In December I wrote a blog on a Transparency International report that highlighted this issue:
Due to the anti-money laundering directive introduced this year, anyone wishing to form a company by visiting an accountant, solicitor or formations agent (classified under the ‘Trust and Company Service Providers’ (TCSP) umbrella), must fulfil due diligence requirements, including having their identity confirmed.
However, as the government’s official registrar, Companies House is exempt from the rules as it occupies a statutory role to register businesses and issue incorporation certificates, and does not operate as a business itself.
As they noted:
According to Richard Osborne, managing director of eFiling, what this means is that “in just one visit to the government website, fraudsters using a throwaway email address can create a company and funnel their illicit finance through without any appropriate legal checks. All that is really required is a valid UK address and the name of a fictitious company director.
This is true.
As a result a reader of this blog, Ron Lawley, wrote to his (Conservative) MP as follows, sending the blog in question:
Dear Sir Nicholas Soames,
Re; UK money laundering loophole
It appears the UK has a loophole which allows money laundering to occur.
This loophole may have been deliberately created by the government and must be now closed.
If it is not closed immediately we can only see that as verification of the claim that it is deliberate and the government’s own rules are deliberately and deceptively being undermined by the government itself.
This looks like a very high level of dishonesty somewhere in the government and I would be grateful if you could point this out and have this loophole closed. We all know we need to stop the fraudsters and it is disheartening that the government deliberately leaves holes for the dishonest to get round the intention of the law.
I hope you can do something about this.
I leave a part of the blog by Richard Murphy on this email with the full relevant documents attached.
This, I am assured, was the reply:
Dear Mr Lawley,
Thank you for contacting me about money laundering, Trust and Company Service Providers (TCSP), and Companies House.
Companies House has a statutory duty to incorporate and dissolve limited companies, register company information, and make it available to the public. Unlike TCSPs, which are already supervised for anti-money laundering purposes under the money laundering regulations, Companies House is not a private-sector profit-making business. The registrar has no discretion in law to refuse or decline a request to incorporate a company. Companies House therefore cannot decline to establish a business relationship in the way that firms regulated for anti-money laundering purposes must when they cannot discharge their customer due diligence obligations. Due to its statutory obligations, Companies House is not considered to be a company formation agent.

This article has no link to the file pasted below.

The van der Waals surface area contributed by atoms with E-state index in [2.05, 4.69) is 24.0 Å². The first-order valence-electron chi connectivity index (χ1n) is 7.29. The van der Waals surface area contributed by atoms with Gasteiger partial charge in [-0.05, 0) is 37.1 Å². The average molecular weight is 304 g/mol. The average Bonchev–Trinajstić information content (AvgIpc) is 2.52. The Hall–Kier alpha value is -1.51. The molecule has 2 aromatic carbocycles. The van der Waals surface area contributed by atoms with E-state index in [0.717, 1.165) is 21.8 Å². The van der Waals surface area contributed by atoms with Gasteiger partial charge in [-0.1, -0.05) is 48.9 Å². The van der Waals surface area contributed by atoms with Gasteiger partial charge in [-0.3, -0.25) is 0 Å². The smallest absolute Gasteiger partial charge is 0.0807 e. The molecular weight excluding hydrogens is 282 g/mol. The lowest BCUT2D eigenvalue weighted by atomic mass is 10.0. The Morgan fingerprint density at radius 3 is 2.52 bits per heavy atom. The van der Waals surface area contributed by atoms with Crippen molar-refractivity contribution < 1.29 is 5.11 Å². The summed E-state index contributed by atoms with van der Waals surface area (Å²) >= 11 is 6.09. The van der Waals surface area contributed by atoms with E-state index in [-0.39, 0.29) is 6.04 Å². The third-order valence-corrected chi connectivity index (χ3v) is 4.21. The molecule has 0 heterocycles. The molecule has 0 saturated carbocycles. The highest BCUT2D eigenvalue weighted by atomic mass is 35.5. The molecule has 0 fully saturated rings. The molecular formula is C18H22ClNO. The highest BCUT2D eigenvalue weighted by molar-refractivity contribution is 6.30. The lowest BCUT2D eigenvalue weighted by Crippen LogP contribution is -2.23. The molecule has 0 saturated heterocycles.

I understand that the issue you mention has been raised with Ministers before, and is being monitored on an ongoing basis. However, the Government’s view is that measures to in some way extend the TCSP rules to Companies House would impose unnecessary burdens on both Companies House and on legitimate companies, and would delay the company formation process.
The Office for Professional Body Anti-Money Laundering Supervision (OPBAS) is also soon to be established. OPBAS will work to ensure consistently high standards of anti-money laundering supervision, and Ministers have expressed the view that it is right to establish this body first and then take account of its conclusions around TCSP supervision before taking any further action.
Thank you again for taking the time to contact me.
This is a quite extraordinary argument. What it is suggesting is that:
a) That because Companies House is in the public sector it cannot be subject to anti-money laundering rules.
b) That Companies House has a duty to incorporate for anyone without question.
c) The prevention of money laundering is an unnecessary burden on business.
These claims are just wrong. The first claim is contradicted within the letter: it is a matter of choice that Companies House is not subject to anti-money laundering legislation.
This, then, destroys the second argument. It is also a matter of choice that Companies House must supposedly incorporate for anyone, whoever they are or are not and whatever their intentions. Clearly that could be changed if desired, and the letter admits it, so it is not true. And of course as a matter of fact it is already not true: Companies House cannot incorporate now for a person debarred from holding office as a director and so they already cannot incorporate at will. The claim is just wrong and shows that the failure to act is deliberate choice.
Third, if it was true that anti-money laundering regulation is a burden why has the government imposed this law on the private sector already? And does it really believe crime and tax evasion worth putting up with so incorporation can take place within an hour or two? If so, what does that say about their judgement and priorities?
Soames clearly got a briefing on this letter: what is written is not in the language of a constituency MP. What that briefing confirms is what I suggested in December: the UK government really is intent on promoting opportunity for money launderers and those committing related crimes, such as tax evasion.
Why is that?
What is it that the government thinks to be to the advantage of the UK when doing so?
That’s a question in need of an answer.